In 2009 the council developed the roundabout on the Leeds Ring Road on the North side with 3 stone signs saying "Welcome to Cross Gates" and a sculpture composed of 3 large metal gates by architect John Thorp, at a cost of £143,000. They were originally painted red, black and white, but this was changed to the present red, blue and silver,as the original colours are those of Manchester United. The sculpture is meant to represent Cross Gates metaphorically, each gate having a large 'X' in steel in its design to reflect the history of the town's name. Local residents have expressed different views on the structure, some finding it an asset to the area, others finding it an eyesore.
Cross Gates lies in the LS15 postcode area. Here is a population breakdown of the postcode area in comparison with the UK population.
|Population density (people/sq mi)||43.2||24.9|
|Gender split (female/male)||1.05||1.05|
|Average commute||6.1 miles||8.73 miles|
|People in good health||69%||69%|
- "Crossgates library". Leeds City Council. Retrieved 8 February 2014.
- 29 output areas make up Cross Gates, all in the Cross Gates & Whinmoor ward: http://ukcensusdata.com/cross-gates-and-whinmoor-e00057504#sthash.UrSyITWQ.dpbs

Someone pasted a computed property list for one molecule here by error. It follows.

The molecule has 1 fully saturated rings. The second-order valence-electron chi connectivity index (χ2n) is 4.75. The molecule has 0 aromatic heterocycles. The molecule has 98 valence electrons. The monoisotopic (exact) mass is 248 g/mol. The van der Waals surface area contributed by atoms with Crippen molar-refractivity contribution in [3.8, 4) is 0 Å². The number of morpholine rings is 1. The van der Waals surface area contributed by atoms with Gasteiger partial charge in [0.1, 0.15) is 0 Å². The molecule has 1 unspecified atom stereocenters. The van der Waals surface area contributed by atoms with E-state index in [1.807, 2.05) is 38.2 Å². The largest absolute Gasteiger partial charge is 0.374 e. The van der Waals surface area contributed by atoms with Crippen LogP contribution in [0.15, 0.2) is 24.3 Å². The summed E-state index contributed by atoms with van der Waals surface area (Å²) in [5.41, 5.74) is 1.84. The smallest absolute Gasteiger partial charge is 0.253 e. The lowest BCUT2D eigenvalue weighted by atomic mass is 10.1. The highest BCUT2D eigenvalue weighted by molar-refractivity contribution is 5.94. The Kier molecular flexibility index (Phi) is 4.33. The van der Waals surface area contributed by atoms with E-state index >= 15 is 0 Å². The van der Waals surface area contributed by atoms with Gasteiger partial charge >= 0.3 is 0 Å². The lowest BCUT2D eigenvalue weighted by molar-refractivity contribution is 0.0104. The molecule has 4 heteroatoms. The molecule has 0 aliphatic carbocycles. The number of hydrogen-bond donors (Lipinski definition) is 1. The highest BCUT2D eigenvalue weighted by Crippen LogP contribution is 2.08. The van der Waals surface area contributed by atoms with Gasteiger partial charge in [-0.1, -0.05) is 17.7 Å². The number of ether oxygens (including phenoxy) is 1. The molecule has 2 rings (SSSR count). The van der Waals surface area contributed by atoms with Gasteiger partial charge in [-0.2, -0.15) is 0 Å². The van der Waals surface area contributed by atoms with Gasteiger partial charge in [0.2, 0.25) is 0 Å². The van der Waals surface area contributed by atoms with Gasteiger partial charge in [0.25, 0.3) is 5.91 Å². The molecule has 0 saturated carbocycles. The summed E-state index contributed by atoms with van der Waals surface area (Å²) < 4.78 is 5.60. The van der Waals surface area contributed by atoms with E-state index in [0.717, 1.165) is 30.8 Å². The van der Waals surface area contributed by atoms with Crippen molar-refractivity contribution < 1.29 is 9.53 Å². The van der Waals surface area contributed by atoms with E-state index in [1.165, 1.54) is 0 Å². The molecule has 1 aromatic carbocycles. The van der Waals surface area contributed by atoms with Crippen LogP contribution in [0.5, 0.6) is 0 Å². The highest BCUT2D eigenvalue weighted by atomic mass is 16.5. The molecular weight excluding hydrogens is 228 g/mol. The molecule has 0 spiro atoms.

- UK Census (2011). "Local Area Report – Cross Gates and Whinmoor Ward (as of 2011) (1237321077)". Nomis. Office for National Statistics. Retrieved 12 July 2018.
- "Leeds nostalgia: Cross Gates through history... from the 1970s to today". Yorkshire Evening Post. 12 February 2018. Retrieved 12 July 2018.
- ISBN 1-84151-063-7[full citation needed]
- "£143,000 Cross Gates sculptures row". Yorkshire Evening Post. 13 August 2009.
|Wikimedia Commons has media related to Cross Gates.|
- YEP Cross Gates Today Community Website
- Crossgates Shopping Centre
- Crossgates Town Centre regeneration - Leeds City Council
- VE Day 60 Years:Leeds - Manufacturing at Cross Gates
- "The Ancient Parish of Whitkirk". GENUKI. Retrieved 29 October 2007. - Cross Gates was described as being in the parishes of Whitkirk and Barwick in Elmet
- "The Ancient Parish of Barwick in Elmet". GENUKI. Retrieved 29 October 2007. - Cross Gates was described as being in the parishes of Whitkirk and Barwick in Elmet